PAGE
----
International Sport Management is the first comprehensive textbook devoted to the organization, governance, business activities, and cross-cultural context of modern sport on an international level. As the sport industry continues its global expansion, this textbook serves as an invaluable guide for readers as they build careers that require an international understanding of the relationships, influences, and responsibilities in sport management.
Through a systematic presentation of topics and issues in international sport, this textbook offers a long-overdue guide for students in this burgeoning subfield in sport management. Editors Li, MacIntosh, and Bravo have assembled contributors from all corners of the globe to present a truly international perspective on the topic. With attention to diversity and multiple viewpoints, each chapter is authored by distinguished academics and practitioners in the field. A foreword by esteemed sport management scholar Dr. Earle Zeigler emphasizes the importance of a dedicated study of the issues in international sport management.
All chapters in the text use a global perspective to better showcase how international sport operates in various geopolitical environments and cultures. The text is arranged in five parts, each serving a unique purpose:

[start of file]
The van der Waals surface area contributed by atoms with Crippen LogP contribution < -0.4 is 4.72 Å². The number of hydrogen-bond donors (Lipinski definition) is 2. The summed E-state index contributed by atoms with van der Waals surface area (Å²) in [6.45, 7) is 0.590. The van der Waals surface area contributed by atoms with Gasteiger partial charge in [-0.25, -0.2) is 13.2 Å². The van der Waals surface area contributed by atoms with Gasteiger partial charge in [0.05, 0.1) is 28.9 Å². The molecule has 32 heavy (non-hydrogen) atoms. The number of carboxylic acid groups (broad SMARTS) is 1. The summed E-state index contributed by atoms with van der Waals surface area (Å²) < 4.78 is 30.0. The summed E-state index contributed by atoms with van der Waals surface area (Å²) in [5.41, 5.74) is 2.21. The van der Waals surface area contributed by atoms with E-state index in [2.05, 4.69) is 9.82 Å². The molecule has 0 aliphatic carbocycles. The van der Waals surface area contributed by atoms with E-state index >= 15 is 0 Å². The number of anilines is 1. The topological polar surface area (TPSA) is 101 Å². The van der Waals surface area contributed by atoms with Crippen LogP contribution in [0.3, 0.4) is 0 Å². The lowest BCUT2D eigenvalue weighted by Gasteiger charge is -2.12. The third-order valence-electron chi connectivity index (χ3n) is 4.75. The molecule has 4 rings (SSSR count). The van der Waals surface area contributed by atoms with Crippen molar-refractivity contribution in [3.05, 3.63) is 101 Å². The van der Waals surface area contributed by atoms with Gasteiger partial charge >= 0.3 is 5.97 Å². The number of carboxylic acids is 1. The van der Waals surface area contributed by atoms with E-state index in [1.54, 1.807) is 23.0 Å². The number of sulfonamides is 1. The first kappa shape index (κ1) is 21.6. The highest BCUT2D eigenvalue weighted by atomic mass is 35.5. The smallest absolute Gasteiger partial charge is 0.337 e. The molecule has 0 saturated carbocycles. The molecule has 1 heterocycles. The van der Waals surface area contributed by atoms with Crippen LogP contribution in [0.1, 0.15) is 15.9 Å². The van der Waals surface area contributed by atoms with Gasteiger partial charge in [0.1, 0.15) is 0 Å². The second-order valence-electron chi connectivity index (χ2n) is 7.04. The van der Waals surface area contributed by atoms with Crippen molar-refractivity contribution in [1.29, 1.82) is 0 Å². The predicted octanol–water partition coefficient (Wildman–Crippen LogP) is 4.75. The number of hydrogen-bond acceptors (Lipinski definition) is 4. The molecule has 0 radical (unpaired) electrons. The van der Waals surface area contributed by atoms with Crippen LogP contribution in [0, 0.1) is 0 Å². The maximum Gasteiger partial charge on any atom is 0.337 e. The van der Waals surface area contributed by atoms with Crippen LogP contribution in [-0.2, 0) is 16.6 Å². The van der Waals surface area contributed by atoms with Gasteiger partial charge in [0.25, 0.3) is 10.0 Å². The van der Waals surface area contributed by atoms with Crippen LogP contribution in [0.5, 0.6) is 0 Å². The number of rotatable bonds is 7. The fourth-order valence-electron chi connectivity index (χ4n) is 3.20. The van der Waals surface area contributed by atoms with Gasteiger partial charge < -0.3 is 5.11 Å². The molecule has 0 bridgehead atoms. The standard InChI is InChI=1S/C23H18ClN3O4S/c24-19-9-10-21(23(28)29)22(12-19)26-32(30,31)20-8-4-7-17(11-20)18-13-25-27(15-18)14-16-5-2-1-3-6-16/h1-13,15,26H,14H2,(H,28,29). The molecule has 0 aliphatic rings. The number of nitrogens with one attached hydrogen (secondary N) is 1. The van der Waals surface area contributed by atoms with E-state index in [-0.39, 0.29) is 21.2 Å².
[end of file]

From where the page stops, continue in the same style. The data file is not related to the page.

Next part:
•To outline the issues associated with international sport management
•To examine sport using a unique perspective that emphasizes its status as a global industry
•To introduce the structure of governance in international sport
•To examine the management essentials in international sport
•To apply these strategies in the business segments of sport marketing, sport media and information technology, sport facilities and design, sport event management, and sport tourism
Written to engage students, International Sport Management contains an array of learning aids to assist with comprehension of the material. It includes case studies and sidebars that apply the concepts to real-world situations and demonstrate the varied issues, challenges, and opportunities affecting sport management worldwide. Chapter objectives, key terms, learning activities, summaries, and discussion questions guide learning in this wide-ranging subject area. In addition, extensive reference sections support the work of practitioners in the field.
With International Sport Management, both practicing and future sport managers can develop an increased understanding of the range of intercultural competencies necessary for success in the field. Using a framework of strategic and total-quality management, the text allows readers to examine global issues from an ethical perspective and uncover solutions to complex challenges that sport managers face. With this approach, readers will learn how to combine business practices with knowledge in international sport to lead their current and future careers.
International Sport Management offers readers a multifaceted view of the issues, challenges, and opportunities in international sport management as well as the major functional areas that govern international sport. The text provides students, academics, and practitioners with critical insights into the practice of business as it applies to international sport.